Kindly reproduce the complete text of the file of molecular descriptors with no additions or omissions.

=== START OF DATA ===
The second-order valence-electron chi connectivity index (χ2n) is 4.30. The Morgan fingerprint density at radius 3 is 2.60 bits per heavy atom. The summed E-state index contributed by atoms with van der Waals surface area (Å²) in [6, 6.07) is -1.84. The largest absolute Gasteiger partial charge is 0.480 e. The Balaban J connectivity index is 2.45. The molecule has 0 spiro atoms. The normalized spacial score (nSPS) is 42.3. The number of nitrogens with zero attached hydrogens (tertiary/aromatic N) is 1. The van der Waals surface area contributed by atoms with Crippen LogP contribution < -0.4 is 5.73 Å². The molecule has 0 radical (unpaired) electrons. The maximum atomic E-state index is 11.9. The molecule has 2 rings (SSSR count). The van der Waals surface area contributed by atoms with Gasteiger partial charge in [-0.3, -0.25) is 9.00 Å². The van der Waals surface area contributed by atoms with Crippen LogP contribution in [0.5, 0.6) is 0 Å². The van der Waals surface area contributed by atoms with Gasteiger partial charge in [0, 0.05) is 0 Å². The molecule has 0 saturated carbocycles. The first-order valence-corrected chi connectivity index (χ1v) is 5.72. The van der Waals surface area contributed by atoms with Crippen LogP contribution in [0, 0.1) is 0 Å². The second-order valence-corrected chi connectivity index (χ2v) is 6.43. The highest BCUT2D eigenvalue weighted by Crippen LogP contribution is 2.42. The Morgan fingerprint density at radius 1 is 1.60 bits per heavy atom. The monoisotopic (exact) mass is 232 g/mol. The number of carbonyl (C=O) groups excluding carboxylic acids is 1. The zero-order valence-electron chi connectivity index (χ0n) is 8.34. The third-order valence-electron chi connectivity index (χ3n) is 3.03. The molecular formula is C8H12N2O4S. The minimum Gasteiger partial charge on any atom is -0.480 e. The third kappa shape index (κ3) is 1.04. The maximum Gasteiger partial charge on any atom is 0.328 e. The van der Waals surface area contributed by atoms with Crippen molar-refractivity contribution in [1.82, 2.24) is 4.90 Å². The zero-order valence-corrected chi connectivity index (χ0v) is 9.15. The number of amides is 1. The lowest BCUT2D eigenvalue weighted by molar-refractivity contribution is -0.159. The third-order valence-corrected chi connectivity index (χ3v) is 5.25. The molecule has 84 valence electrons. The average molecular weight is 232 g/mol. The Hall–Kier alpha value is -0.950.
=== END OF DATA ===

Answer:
The second-order valence-electron chi connectivity index (χ2n) is 4.30. The Morgan fingerprint density at radius 3 is 2.60 bits per heavy atom. The summed E-state index contributed by atoms with van der Waals surface area (Å²) in [6, 6.07) is -1.84. The largest absolute Gasteiger partial charge is 0.480 e. The Balaban J connectivity index is 2.45. The molecule has 0 spiro atoms. The normalized spacial score (nSPS) is 42.3. The number of nitrogens with zero attached hydrogens (tertiary/aromatic N) is 1. The van der Waals surface area contributed by atoms with Crippen LogP contribution < -0.4 is 5.73 Å². The molecule has 0 radical (unpaired) electrons. The maximum atomic E-state index is 11.9. The molecule has 2 rings (SSSR count). The van der Waals surface area contributed by atoms with Gasteiger partial charge in [-0.3, -0.25) is 9.00 Å². The van der Waals surface area contributed by atoms with Crippen LogP contribution in [0.5, 0.6) is 0 Å². The van der Waals surface area contributed by atoms with Gasteiger partial charge in [0, 0.05) is 0 Å². The molecule has 0 saturated carbocycles. The first-order valence-corrected chi connectivity index (χ1v) is 5.72. The van der Waals surface area contributed by atoms with Crippen LogP contribution in [0, 0.1) is 0 Å². The second-order valence-corrected chi connectivity index (χ2v) is 6.43. The highest BCUT2D eigenvalue weighted by Crippen LogP contribution is 2.42. The Morgan fingerprint density at radius 1 is 1.60 bits per heavy atom. The monoisotopic (exact) mass is 232 g/mol. The number of carbonyl (C=O) groups excluding carboxylic acids is 1. The zero-order valence-electron chi connectivity index (χ0n) is 8.34. The third-order valence-electron chi connectivity index (χ3n) is 3.03. The molecular formula is C8H12N2O4S. The minimum Gasteiger partial charge on any atom is -0.480 e. The third kappa shape index (κ3) is 1.04. The maximum Gasteiger partial charge on any atom is 0.328 e. The van der Waals surface area contributed by atoms with Crippen molar-refractivity contribution in [1.82, 2.24) is 4.90 Å². The zero-order valence-corrected chi connectivity index (χ0v) is 9.15. The number of amides is 1. The lowest BCUT2D eigenvalue weighted by molar-refractivity contribution is -0.159. The third-order valence-corrected chi connectivity index (χ3v) is 5.25. The molecule has 84 valence electrons. The average molecular weight is 232 g/mol. The Hall–Kier alpha value is -0.950.